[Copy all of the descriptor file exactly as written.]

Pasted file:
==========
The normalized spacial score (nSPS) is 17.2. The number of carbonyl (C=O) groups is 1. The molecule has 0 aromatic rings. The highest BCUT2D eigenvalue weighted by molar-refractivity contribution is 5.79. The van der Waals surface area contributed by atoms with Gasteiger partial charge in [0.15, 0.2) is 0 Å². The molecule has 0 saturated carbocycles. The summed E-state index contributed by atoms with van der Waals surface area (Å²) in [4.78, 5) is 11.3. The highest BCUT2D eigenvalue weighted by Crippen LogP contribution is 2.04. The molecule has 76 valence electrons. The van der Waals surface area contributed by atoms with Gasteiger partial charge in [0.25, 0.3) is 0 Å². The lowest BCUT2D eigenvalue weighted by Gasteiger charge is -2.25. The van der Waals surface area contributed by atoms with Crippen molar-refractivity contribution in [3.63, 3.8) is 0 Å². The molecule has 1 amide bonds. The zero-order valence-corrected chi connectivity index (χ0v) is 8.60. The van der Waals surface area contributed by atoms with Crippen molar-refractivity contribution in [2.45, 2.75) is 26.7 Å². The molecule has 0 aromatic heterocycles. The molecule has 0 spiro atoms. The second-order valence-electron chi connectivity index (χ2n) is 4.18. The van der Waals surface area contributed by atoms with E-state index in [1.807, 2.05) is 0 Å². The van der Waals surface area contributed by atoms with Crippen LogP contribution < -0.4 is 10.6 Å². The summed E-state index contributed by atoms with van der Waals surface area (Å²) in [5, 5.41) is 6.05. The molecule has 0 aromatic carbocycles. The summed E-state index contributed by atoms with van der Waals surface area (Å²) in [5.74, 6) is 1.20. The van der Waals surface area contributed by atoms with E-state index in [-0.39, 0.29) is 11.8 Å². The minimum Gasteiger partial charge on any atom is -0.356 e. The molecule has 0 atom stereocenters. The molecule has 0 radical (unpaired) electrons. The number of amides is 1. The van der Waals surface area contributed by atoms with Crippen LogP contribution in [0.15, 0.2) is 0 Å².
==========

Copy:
The normalized spacial score (nSPS) is 17.2. The number of carbonyl (C=O) groups is 1. The molecule has 0 aromatic rings. The highest BCUT2D eigenvalue weighted by molar-refractivity contribution is 5.79. The van der Waals surface area contributed by atoms with Gasteiger partial charge in [0.15, 0.2) is 0 Å². The molecule has 0 saturated carbocycles. The summed E-state index contributed by atoms with van der Waals surface area (Å²) in [4.78, 5) is 11.3. The highest BCUT2D eigenvalue weighted by Crippen LogP contribution is 2.04. The molecule has 76 valence electrons. The van der Waals surface area contributed by atoms with Gasteiger partial charge in [0.25, 0.3) is 0 Å². The lowest BCUT2D eigenvalue weighted by Gasteiger charge is -2.25. The van der Waals surface area contributed by atoms with Crippen molar-refractivity contribution in [3.63, 3.8) is 0 Å². The molecule has 1 amide bonds. The zero-order valence-corrected chi connectivity index (χ0v) is 8.60. The van der Waals surface area contributed by atoms with Crippen molar-refractivity contribution in [2.45, 2.75) is 26.7 Å². The molecule has 0 aromatic heterocycles. The molecule has 0 spiro atoms. The second-order valence-electron chi connectivity index (χ2n) is 4.18. The van der Waals surface area contributed by atoms with E-state index in [1.807, 2.05) is 0 Å². The van der Waals surface area contributed by atoms with Crippen LogP contribution < -0.4 is 10.6 Å². The summed E-state index contributed by atoms with van der Waals surface area (Å²) in [5, 5.41) is 6.05. The molecule has 0 aromatic carbocycles. The summed E-state index contributed by atoms with van der Waals surface area (Å²) in [5.74, 6) is 1.20. The van der Waals surface area contributed by atoms with E-state index in [-0.39, 0.29) is 11.8 Å². The minimum Gasteiger partial charge on any atom is -0.356 e. The molecule has 0 atom stereocenters. The molecule has 0 radical (unpaired) electrons. The number of amides is 1. The van der Waals surface area contributed by atoms with Crippen LogP contribution in [0.15, 0.2) is 0 Å².